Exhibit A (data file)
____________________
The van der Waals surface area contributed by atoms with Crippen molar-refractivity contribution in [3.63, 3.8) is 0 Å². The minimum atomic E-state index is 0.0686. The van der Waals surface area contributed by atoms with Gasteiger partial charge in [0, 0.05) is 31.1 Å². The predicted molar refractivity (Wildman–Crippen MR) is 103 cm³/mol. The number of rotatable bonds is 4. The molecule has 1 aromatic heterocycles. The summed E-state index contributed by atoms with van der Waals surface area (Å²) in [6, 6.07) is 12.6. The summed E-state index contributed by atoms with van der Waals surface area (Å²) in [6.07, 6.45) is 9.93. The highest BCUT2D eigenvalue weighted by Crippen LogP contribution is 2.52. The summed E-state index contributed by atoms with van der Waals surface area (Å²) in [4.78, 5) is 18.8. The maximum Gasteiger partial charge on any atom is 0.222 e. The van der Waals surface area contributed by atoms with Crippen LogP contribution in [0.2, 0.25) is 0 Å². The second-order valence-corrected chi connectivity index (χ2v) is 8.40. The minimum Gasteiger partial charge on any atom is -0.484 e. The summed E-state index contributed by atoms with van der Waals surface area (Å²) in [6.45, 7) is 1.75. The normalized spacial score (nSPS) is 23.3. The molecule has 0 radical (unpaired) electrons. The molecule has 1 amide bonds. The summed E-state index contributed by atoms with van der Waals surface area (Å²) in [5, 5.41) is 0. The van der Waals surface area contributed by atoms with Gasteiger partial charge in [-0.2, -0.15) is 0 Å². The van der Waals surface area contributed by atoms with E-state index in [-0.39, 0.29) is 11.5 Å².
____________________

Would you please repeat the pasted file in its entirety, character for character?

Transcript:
The van der Waals surface area contributed by atoms with Crippen molar-refractivity contribution in [3.63, 3.8) is 0 Å². The minimum atomic E-state index is 0.0686. The van der Waals surface area contributed by atoms with Gasteiger partial charge in [0, 0.05) is 31.1 Å². The predicted molar refractivity (Wildman–Crippen MR) is 103 cm³/mol. The number of rotatable bonds is 4. The molecule has 1 aromatic heterocycles. The summed E-state index contributed by atoms with van der Waals surface area (Å²) in [6, 6.07) is 12.6. The summed E-state index contributed by atoms with van der Waals surface area (Å²) in [6.07, 6.45) is 9.93. The highest BCUT2D eigenvalue weighted by Crippen LogP contribution is 2.52. The summed E-state index contributed by atoms with van der Waals surface area (Å²) in [4.78, 5) is 18.8. The maximum Gasteiger partial charge on any atom is 0.222 e. The van der Waals surface area contributed by atoms with Crippen LogP contribution in [0.2, 0.25) is 0 Å². The second-order valence-corrected chi connectivity index (χ2v) is 8.40. The minimum Gasteiger partial charge on any atom is -0.484 e. The summed E-state index contributed by atoms with van der Waals surface area (Å²) in [6.45, 7) is 1.75. The normalized spacial score (nSPS) is 23.3. The molecule has 0 radical (unpaired) electrons. The molecule has 1 amide bonds. The summed E-state index contributed by atoms with van der Waals surface area (Å²) in [5, 5.41) is 0. The van der Waals surface area contributed by atoms with Gasteiger partial charge in [-0.2, -0.15) is 0 Å². The van der Waals surface area contributed by atoms with E-state index in [-0.39, 0.29) is 11.5 Å².